After discussions, the Campaign’s Command under the leadership of Chu Huy Man developed the tactics termed “clinging to the belt of the enemy to fight.” Nguyen Chanh, Nam Ha, and I were tasked to kick off the campaign, besieging Plei Me and annihilating enemy’s reinforced troops on Road 21. Before the battle, Man and I had a careful discussion on when to besiege Plei Me, when to lift the siege, and the urgent reorganization of forces to fight the U.S. in stage 2. The Plei Me victory affirmed the considerable development of our military right in the first battle against the U.S. troops in the Central Highlands theater. 

In late 1966, I was sent to the Northwestern region. Thanks to the experience acquired during the time in the Central Highlands Theater and what I had learned from Man's campaign leadership style, I could make appropriate decisions on later campaigns, including Nam Bac, Plain of Jars, Muong Sui, Muong Sai…

When the Northern border defense conflict broke out in 1979, I was sent back to Military Region 2 (after two years holding the position as Deputy Minister of Labor, Invalids and Social Affairs) and had the opportunity to meet Man, Chief of the General Department of Political Affairs. I remember once when comrade Chu Huy Man completed a business trip, he met and reminded me, "During the resistance war against the U.S., in the Northwestern region and Laos, you and Vu Lap stood united and worked effectively. Now you work with Lap to continue promoting that working spirit, maintaining the sensitive strategic area in the Northern border."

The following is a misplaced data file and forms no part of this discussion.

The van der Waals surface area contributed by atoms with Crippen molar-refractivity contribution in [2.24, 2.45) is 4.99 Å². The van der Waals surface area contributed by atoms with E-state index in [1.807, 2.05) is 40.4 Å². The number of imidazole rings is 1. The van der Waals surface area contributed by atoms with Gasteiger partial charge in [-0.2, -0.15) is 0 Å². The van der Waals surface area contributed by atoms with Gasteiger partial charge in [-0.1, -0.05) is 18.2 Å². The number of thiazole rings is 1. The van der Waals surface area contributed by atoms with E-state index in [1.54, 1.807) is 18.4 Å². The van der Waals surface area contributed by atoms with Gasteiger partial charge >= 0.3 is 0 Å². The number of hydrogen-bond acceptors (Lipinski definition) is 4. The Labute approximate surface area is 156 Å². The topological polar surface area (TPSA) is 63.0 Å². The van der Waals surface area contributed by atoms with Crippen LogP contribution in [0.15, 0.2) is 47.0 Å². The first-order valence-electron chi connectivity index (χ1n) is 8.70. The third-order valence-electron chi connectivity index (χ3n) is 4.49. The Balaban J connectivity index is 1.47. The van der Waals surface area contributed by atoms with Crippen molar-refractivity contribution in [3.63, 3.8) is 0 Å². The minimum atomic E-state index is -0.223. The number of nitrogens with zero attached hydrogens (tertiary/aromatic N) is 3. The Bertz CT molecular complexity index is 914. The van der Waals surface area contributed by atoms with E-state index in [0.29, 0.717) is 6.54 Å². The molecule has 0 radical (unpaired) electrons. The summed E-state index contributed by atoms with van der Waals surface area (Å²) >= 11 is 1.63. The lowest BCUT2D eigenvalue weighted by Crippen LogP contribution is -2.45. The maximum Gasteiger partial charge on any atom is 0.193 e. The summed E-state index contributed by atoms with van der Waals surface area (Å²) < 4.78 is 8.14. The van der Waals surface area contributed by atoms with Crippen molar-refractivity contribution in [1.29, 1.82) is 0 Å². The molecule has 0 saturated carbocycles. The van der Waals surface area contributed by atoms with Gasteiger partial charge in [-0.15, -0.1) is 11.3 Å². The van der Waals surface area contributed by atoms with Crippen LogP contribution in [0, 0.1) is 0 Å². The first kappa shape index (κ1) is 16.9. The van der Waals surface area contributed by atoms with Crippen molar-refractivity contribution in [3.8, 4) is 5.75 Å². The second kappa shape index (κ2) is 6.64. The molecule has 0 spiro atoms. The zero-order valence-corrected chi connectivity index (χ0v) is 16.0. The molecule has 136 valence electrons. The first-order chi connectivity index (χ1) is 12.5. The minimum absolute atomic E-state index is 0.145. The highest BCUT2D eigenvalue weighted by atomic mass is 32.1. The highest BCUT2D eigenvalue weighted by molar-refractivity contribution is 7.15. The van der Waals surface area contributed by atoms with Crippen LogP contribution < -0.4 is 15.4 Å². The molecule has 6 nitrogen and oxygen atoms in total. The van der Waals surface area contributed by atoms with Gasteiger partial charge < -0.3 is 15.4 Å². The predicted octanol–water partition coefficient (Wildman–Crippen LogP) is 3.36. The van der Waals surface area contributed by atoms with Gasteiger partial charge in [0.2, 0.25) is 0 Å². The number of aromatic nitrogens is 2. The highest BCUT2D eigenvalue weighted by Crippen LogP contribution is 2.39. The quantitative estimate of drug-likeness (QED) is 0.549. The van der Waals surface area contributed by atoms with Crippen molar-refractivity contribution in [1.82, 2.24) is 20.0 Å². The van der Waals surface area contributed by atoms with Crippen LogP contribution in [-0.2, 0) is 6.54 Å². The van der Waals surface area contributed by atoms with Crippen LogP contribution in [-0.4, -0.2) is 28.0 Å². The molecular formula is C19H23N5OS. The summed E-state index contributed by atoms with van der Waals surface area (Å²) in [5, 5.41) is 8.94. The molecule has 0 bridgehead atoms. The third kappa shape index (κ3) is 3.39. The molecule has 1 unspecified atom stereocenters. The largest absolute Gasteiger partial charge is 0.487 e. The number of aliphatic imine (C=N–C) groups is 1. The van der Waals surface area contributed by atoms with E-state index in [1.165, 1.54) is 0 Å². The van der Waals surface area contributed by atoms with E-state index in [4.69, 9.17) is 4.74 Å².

After that, I had many opportunities to talk with Man about guidelines and views on building the military regions in the new situation. When comrade Chu Huy Man was retired, he showed his worries about bureaucracy, corruption, and deterioration of cadres and party members and rising issues that sabotaged the unity within the Party. He actively contributed ideas to the Party to deal with the situation. His thoughts and actions prove that he was a long-trained Party member and always cared about the Party. He was a shining example for us to study and follow. 

Told by Major General Huynh Dac Huong, former Political Commissar of Vietnamese Volunteer Soldiers Corps in Laos; rewritten by Song Thanh and Bao Linh

Translated by Tran Hoai